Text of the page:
The other day I stopped by the thrift store again.

I have a routine. When I drop my father at the nursing home where my mother had been — he likes to visit some of the employees — I make a quick trip to the thrift store. One is just down the road from the other.

I headed for the bookshelves where I found a worker was pulling books off and tossing them into a box.

“Are you getting rid of those?” I asked.

“Yes,” she replied. “Who would want them?” She picked up a paperback novel that had obviously either sat in the rain or been dropped in the toilet and held it out to me.

“I might like some of these picture books,” I said, pulling one out of the box.

I hit the mother lode that day.

Bedraggled, colored-in, torn, falling apart books are my favorite. I have no guilt cutting them up. I feel as though I’m giving them a new life.

When I made Laurel a coupon book for her 13th birthday, I cut up our personal copy of Tikki Tikki Tembo (author – Arlene Mosel, illustrator – Blair Lent). The book about the younger brother with a short name and the older brother with a very long name was a favorite with my children.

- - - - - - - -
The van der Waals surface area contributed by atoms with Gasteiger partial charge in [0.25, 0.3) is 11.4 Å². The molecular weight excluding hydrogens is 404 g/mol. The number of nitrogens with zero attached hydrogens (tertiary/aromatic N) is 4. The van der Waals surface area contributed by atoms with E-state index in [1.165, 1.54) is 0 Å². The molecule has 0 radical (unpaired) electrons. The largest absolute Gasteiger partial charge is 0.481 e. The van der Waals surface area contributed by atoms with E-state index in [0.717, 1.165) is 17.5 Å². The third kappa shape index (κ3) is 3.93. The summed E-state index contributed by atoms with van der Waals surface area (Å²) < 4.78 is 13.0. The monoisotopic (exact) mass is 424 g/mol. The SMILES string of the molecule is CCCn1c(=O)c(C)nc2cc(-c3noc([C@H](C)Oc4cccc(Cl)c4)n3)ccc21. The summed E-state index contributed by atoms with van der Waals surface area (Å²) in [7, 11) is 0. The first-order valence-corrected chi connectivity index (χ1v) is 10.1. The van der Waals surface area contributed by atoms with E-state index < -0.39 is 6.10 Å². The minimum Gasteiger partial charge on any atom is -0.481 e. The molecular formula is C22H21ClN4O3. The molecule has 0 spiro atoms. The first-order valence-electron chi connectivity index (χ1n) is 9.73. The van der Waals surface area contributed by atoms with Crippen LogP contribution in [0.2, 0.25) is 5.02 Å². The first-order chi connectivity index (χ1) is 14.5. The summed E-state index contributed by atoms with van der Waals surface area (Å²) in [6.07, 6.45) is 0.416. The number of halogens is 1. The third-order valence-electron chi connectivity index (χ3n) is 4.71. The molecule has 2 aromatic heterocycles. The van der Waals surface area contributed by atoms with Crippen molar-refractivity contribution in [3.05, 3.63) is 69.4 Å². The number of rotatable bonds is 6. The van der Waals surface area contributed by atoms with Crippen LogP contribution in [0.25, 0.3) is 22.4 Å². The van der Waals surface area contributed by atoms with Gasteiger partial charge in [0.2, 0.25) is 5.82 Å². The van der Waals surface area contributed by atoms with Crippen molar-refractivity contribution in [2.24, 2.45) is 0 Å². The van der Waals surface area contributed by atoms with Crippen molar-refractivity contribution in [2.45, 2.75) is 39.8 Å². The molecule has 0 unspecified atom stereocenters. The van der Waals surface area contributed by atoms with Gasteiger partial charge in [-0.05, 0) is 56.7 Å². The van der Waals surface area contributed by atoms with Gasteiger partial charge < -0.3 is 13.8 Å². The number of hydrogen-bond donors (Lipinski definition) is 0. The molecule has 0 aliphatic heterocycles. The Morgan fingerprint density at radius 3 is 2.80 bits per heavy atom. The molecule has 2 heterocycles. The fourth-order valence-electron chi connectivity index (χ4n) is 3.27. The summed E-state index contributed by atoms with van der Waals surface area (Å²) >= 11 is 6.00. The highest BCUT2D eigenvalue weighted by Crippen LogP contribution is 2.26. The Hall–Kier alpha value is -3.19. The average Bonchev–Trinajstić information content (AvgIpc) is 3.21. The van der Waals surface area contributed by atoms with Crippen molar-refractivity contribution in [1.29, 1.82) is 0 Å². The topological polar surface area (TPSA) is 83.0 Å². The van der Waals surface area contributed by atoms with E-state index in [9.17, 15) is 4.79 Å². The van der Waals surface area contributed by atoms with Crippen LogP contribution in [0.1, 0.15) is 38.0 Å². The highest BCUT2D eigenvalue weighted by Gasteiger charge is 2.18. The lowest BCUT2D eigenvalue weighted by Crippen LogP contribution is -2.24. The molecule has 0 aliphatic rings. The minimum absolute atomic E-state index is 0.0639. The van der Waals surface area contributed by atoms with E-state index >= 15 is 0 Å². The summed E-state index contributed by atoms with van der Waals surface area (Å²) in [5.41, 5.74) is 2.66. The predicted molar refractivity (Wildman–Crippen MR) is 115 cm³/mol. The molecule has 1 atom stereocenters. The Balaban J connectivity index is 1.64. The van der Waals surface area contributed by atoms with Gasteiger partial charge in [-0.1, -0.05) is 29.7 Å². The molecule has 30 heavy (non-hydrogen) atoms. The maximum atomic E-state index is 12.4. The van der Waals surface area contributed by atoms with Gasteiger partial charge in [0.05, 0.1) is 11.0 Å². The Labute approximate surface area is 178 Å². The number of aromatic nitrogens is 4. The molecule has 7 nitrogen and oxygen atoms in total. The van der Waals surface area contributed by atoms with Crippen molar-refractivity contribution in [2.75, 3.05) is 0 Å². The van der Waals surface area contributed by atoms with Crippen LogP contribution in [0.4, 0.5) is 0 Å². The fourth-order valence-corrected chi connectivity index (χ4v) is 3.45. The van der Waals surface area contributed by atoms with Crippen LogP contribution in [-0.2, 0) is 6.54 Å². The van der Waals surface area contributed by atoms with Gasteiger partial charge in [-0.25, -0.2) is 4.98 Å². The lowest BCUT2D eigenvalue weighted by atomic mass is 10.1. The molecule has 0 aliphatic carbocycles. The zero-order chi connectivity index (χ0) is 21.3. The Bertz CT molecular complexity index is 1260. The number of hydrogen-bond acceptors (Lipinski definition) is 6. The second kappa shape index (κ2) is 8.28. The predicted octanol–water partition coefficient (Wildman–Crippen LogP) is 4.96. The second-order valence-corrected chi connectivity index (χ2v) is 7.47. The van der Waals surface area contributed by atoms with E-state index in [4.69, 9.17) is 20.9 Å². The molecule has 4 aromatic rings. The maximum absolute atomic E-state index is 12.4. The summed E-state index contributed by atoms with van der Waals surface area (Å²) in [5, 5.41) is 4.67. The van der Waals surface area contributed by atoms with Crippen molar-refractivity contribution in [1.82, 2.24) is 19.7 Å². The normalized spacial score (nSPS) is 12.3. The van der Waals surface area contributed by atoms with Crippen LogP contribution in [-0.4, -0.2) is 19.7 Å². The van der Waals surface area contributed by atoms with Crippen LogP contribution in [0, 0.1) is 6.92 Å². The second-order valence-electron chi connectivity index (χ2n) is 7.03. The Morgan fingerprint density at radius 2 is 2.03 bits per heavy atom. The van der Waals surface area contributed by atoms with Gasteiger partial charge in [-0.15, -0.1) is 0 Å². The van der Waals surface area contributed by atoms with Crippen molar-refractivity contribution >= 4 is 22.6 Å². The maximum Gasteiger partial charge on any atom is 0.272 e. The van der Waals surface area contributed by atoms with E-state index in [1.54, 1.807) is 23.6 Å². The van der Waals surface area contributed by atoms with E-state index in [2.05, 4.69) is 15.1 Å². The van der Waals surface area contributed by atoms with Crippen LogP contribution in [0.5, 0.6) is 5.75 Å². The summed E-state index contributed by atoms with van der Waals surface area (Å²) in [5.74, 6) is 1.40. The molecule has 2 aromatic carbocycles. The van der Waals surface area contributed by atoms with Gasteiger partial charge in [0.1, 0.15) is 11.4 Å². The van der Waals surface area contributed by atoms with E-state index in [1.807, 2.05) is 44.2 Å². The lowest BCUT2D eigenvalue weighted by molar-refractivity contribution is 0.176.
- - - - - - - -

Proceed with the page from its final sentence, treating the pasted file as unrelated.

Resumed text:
Chang is tenacious about getting help for his brother, the title character.

I think that’s what I love about the story. Brother looking out for brother.

For Laurel, my youngest daughter, a girl with seven older siblings, she has a lot of people to look out for — and a lot of people who look out for her. I thought it was okay to use that book. A good reminder.

Because that’s what family is all about — life/love in brokenness and care for one another.

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